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What do you think of the JET (Japan Exchange and Teaching) program?


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JET set two main goals for itself: English education and internationalization. It's been marginally successful at internationalization, albeit mostly in ways that keep "international" neatly in a box that Japanese schools can open and shut when they choose. For English education, JET has accomplished very little, particularly for the level of expense. JET still manages to hire and train better than the big dispatch companies, but that's a very low bar.

JET is a hugely expensive program. Nobody can really say how much is actually spent because the cost is spread out over multiple government agencies, each of the prefectural budgets, and thousands of local budgets. Estimates put the total cost at well over 40 billion yen per year ($400 million). For that money, JET has placed mostly inexperienced college graduates into schools, and then the program cuts those workers off after three years (now sometimes five), just as they are beginning to develop into effective teachers. The curriculum was poorly designed from the start to use ALTs, and Japanese teachers were poorly trained to use ALTs. These problems have only marginally improved over time. The program was window dressing, never really designed to accomplish its purported function of improving English. English ability has improved in Japan since JET's inception, but for reasons almost entirely apart from JET.

For the same money, Japan could (and should) have invested in professional teachers. Send Japanese English teachers abroad to study English or enter English language teaching programs. Retrain every current Japanese English teacher in communicative language teaching (instead of grammar-translation). Create more situations for students where they have a need to use English meaningfully. Shrink language class sizes. Send more students abroad. Hire foreign teachers who possess TESOL degrees (not just flimsy certificates, but full M.A. degrees) and teaching licenses. Make foreign teachers regular, permanent teaching staff at schools. Put bona fide language teachers into elementary schools, and start English (including reading and writing) from elementary 1st or 2nd grade.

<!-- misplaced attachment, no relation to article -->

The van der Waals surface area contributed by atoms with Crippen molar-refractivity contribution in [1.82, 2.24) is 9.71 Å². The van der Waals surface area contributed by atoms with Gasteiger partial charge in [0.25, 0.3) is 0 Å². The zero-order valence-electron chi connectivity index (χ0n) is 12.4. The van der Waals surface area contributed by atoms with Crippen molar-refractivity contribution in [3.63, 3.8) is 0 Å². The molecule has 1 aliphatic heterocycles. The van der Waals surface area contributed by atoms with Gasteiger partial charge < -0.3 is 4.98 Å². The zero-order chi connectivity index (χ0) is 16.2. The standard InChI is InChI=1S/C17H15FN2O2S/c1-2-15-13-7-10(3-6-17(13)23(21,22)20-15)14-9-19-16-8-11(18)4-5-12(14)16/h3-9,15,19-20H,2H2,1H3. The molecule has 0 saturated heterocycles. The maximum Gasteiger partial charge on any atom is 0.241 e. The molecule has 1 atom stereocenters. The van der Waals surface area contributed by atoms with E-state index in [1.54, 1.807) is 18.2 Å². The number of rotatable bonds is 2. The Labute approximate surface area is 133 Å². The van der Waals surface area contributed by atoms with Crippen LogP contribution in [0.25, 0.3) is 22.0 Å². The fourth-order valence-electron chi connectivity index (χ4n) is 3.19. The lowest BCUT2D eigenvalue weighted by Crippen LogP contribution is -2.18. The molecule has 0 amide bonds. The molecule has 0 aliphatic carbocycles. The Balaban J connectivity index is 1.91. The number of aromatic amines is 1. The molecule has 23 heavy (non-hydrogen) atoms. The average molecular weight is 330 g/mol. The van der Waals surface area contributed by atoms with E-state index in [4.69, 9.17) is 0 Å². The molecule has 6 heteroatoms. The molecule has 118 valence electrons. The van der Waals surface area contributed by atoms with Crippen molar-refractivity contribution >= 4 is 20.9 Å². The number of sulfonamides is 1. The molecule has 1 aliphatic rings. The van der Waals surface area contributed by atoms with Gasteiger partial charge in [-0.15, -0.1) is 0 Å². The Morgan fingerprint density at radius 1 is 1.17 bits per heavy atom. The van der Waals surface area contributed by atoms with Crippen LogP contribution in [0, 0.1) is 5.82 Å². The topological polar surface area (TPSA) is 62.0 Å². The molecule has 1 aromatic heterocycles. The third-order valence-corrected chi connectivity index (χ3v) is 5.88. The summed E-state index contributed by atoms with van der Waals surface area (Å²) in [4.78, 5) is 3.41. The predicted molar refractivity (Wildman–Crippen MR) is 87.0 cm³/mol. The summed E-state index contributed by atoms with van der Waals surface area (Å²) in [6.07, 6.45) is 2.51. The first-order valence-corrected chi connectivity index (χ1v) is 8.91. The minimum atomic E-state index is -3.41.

Granted, the roughly 40 billion yen annually can only go so far when spread out across the entire school system. It would not begin to cover all that I'm suggesting. But there are so many ways to achieve significantly more impact in English education than what JET has accomplished

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It's main purpose surely must be getting young Japanese kids used to being around non-Japanese people. The main purpose surely can't be English education; if it were, the whole thing has been an abject failure. How many years has it been going now? Where does Japan rank in the international TOEIC scores again?

4 ( +4 / -0 )

For quite a few JET participants it looks like a paid working-vacation with the possibility to experience Asian and other "in-the-area-countries" (not just Japanese) culture.

3 ( +3 / -0 )

Great opportunity to come to Japan, meet locals and have a fun couple of years.  Not sure any of the pupils learned mjuch language from the programme though.

5 ( +5 / -0 )

It's main purpose surely must be getting young Japanese kids used to being around non-Japanese people.

I cannot make head nor tale of that one.

-5 ( +0 / -5 )

This all really depends on what you're judging it on. There are very strong murmurs that it's just what is now called a "soft power" exercise. That is, to bring young Western people to Japan, show them a good time in the name of "teaching", and then get them to go home and tell everyone how wonderful Japan is. The guy behind the program, Sasagawa, clearly had some very questionable ideas. Subject to the "you can't please all the people all the time" caveat, as a soft power exercise, I think you'd have to say the JET program has been a runaway success. Many participants praise Japan to the skies because they had three years on effectively a holiday camp. Conversely, those who come here as experienced educators can be very disappointed.